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Tuning out infrasound dangers 

Credit:  Roy Harvey | Observer | Mar 24, 2019 | www.observertoday.com ~~

The Nuremberg Code (1947) is the universally accepted regulation on human experimentation. Each of the Code’s 10 stipulations apply to the ongoing experiment in Arkwright where residents are subject to infrasound. No one, not even those who signed contracts with the wind turbine industry, were informed of the potential dangers of infrasound.

Industrial wind turbines produce infrasound. This is a fully documented fact. It is produced by the gigantic blades passing the pole. Up wind, that is. In a roughly 180-degree arc. The taller the pole, the greater the swath of infrasound. Audible sound is the ‘whoosh’ noise our neighbors in Arkwright constantly hear and which can be a terrible nuisance – but it is the sound we can’t hear that has the well-known negative health effects on living organisms, including ourselves.

Each organ in our body has its own acoustic resonance in the infrasonic range, under 20 hertz. The human eye resonates at 18 hertz, just below the threshold of human hearing. Disturbances in the eye as well as the ear caused by infrasound are well documented. It’s widely known that specific infrasound resonances directed at the brain can produce fear, anxiety, anger and so on.

Infrasound has been recognized and used as a weapon by the U.S. military. It was found to produce a wide range of ill effects: sleep deprivation to the point of torture, harm to the lungs and heart. Infrasound, however, was unreliable as a weapon and was abandoned. It didn’t have the same ill effects on everyone. The same appears to be the case with infrasound produced by industrial wind turbines. Some individuals are more affected than others.

Many of the people in Arkwright as well as their animals are suffering from infrasound. They exhibit the classic symptoms extensively documented in the CIA/DIA declassified documents on infrasound, as well as contemporary academic studies: sleep deprivation, nausea, irritability, ear whistling, headache, heart irregularities, fatigue, depression, suicidal thoughts.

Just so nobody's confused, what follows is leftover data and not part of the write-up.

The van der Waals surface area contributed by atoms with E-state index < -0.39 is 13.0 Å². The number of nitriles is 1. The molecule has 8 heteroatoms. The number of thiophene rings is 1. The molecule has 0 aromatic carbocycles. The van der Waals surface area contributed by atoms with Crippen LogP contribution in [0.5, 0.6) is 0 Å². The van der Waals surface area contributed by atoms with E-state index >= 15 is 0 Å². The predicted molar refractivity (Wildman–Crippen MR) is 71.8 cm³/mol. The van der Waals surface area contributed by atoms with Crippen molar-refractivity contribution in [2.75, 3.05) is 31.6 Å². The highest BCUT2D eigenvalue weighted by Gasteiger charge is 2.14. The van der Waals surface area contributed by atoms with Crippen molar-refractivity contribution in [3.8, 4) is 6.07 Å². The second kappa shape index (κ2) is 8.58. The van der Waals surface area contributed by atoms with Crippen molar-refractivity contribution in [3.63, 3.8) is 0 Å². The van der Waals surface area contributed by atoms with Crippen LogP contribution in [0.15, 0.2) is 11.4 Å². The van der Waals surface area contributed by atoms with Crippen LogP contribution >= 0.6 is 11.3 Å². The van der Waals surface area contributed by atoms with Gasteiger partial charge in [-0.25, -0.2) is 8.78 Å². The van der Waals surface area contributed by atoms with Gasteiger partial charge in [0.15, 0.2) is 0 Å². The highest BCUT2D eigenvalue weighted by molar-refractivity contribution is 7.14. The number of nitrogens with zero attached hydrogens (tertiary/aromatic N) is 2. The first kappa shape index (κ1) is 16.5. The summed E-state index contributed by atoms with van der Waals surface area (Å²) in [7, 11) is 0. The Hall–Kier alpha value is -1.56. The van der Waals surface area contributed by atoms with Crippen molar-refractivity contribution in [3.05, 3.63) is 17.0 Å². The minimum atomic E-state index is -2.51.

The wind industry ignores the infrasound generated by its turbines, focusing only on audible sound. New York state goes along with this deception, overlooking the life-threatening affects of infrasound when its dangers are so extensively documented. The state’s action (or inaction) is tantamount to condoning the use of residents as guinea pigs, people deprived of informed consent.

Continued acceptance, installation and operation of the giant infrasound turbines constitutes a crime against humanity unless informed consent is obtained specifically regarding a full explanation of infrasound.

While all 10 points of the code are relevant to the apparently uncontrolled Arkwright experiment, this is point one:

“The voluntary consent of the human subject is absolutely essential. This means that the person involved should have legal capacity to give consent: should be so situated as to be able to exercise free power of choice without the intervention of any element of force, fraud, deceit, duress, overreaching or other ulterior form of constraint or coercion and should have sufficient knowledge and comprehension of the elements of the subject matter involved as to enable him to make an understanding and enlightened decision. This latter element requires that before the acceptance of an affirmative decision by the experimental subject there should be made known to him the nature, duration and purpose of the experiment; the method and means by which it is to be conducted; all inconveniences and hazards reasonably to be expected; and their effects upon his health or person which may possibly come from his participation in the experiment. The duty and responsibility for ascertaining the quality of the consent rests upon each individual who initiates, directs, or engages in the experiment. It is a personal duty and responsibility which may not be delegated to another with impunity.”

Roy Harvey is a Mayville resident.

Source:  Roy Harvey | Observer | Mar 24, 2019 | www.observertoday.com

This article is the work of the source indicated. Any opinions expressed in it are not necessarily those of National Wind Watch.

The copyright of this article resides with the author or publisher indicated. As part of its noncommercial educational effort to present the environmental, social, scientific, and economic issues of large-scale wind power development to a global audience seeking such information, National Wind Watch endeavors to observe “fair use” as provided for in section 107 of U.S. Copyright Law and similar “fair dealing” provisions of the copyright laws of other nations. Send requests to excerpt, general inquiries, and comments via e-mail.

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